Who, dear reader, are the co-leaders of the Green Party of England and Wales (GPEW)? To some, this will be obvious. Well done, you’re probably very active on Twitter or a Green member yourself. To the rest who have no clue- well, this means that as far as the UK goes, you’re in good company. According to my informal poll yesterday, 60% of my followers on Instagram (who are mostly politically engaged), have no clue either, and to be entirely fair, it often takes a jolt of sorts to remind me that the guy on the telly talking about banning halal meat is our party lead-oh no.

Fortunately, Jon (as us Greenies call him, it’s Jonathan Bartley for most outsiders) has been mostly forgiven, and the Green Party membership has recognised that he’s learnt his lesson. However, that unfortunate incident was the only notable media appearance we were blessed with during the last general election campaign. It demonstrates that the Greens, as much as any party, were caught off-guard and had to scramble to make something “magical” happen before December. It’s also Jon (who has elicited other controversies, including rising through the ranks of the Green Party unusually quickly) who has been the problem in his pairing with Siân Berry, who is otherwise someone the Green Party can generally get misty-eyed over.

Unfortunately, this August brings the biannual GPEW leadership election, a test of faith in the current leadership. Personally, I doubt that Siân and Jon will lose their spot, but I still think it’s useful to rock the boat a little. Siân and Jon have been adequate leaders, and they’ve kept the Green Party afloat. However, to claim that they were the root of the Green ‘surge’ in 2019 would be to ignore that the other parties were collapsing, and our only job was to garner the Remain vote by appearing mildly better than the Liberal Democrats. We were lucky, and any leader could have lapped that up.

Some Greens lament the loss of the Green Party of 2015, and I see why. It was the one time in a General Election when we hit 1 million votes. A more left-wing section of the Greens argue that 2015 was such as success because we temporarily replaced Labour as the socialist party-of-choice- therefore, the solution to our current problem is ‘go more radical and become the new hard socialist party’.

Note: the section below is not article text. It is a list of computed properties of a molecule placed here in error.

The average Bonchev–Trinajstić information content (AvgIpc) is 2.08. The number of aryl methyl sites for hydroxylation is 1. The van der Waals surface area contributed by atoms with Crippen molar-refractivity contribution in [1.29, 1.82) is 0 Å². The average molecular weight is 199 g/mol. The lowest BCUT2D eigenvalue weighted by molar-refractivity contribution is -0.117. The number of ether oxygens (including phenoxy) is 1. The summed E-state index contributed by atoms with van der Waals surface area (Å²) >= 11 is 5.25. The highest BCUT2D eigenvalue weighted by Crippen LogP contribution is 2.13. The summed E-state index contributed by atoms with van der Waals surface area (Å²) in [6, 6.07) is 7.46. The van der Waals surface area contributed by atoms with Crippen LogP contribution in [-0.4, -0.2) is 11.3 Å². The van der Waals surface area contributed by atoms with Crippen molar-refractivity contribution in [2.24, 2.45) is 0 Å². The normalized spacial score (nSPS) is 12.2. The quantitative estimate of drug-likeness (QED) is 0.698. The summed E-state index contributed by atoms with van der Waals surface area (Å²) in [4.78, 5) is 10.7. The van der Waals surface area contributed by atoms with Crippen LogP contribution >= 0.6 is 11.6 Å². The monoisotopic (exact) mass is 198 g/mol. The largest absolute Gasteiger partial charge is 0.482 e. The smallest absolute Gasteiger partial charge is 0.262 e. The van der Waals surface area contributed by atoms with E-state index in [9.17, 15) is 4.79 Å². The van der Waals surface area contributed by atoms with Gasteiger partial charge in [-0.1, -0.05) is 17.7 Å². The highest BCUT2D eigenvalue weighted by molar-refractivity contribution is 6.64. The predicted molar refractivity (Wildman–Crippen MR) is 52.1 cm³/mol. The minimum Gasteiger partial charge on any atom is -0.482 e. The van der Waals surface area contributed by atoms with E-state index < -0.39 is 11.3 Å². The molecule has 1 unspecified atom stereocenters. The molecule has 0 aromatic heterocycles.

This plan is doomed to fail. It won’t work because the mantra of these people is ‘occupy the space that Corbyn left,’ and if you remember, that man was one of the most controversial people in British politics and doomed his party. Fortunately, the only candidate proposing this is Shahrar Ali, a man who has been binned off by most Greens for using dogwhistles to court the votes of transphobes and anti-Semites.

The real solution to the downfall after 2015 is to have a leader who appears ‘based’ on screen, ‘based’ being the Twitter term for ‘strong, reasonable and agreeable’. We saw that in the calm yet strong arguments of Natalie Bennett on stage in 2015, and we have it again in an obscure councillor from Solihull: Dr Rosi Sexton. Rosi has the same sort of pragmatic approach to Green politics that Bennett had, making the GPEW seem responsible and reliable, instead of the usual stereotype (middle-class wannabe hippies from London, who hate the working-class for not buying electric cars). Rosi's calm reasoning has helped garner the support of many members, and even new supporters from other parties.

I appreciate the argument that by placing pragmatism about policy over radicalism, we throw hope out of our politics. However, Rosi simply wants us to play the game. She has said over and over again that she has a plan to win elections, based on Chelmsley Wood in Solihull (84% of which voted Green in the local elections last year), which aims to reach out to people and sympathise with their struggles. She is well aware that highfalutin talk about ‘ecosocialist New Left radicalism’ flies over the heads of most people, and we have to meet every Briton in the middle. Not by adopting hate-filled populism, but by adopting an outlook and appearance which make sense to most people, and makes the other parties quiver in their boots.

In 2015, UKIP won 12.6% of the popular vote, and we have never been fortunate enough to have that sort of success. But we can. All we need is a strategy, recognising that one thing is truly half of politics: appearance.

We can change, without changing what we stand for. And the best way to do that, in my eyes, is with Rosi. So why not?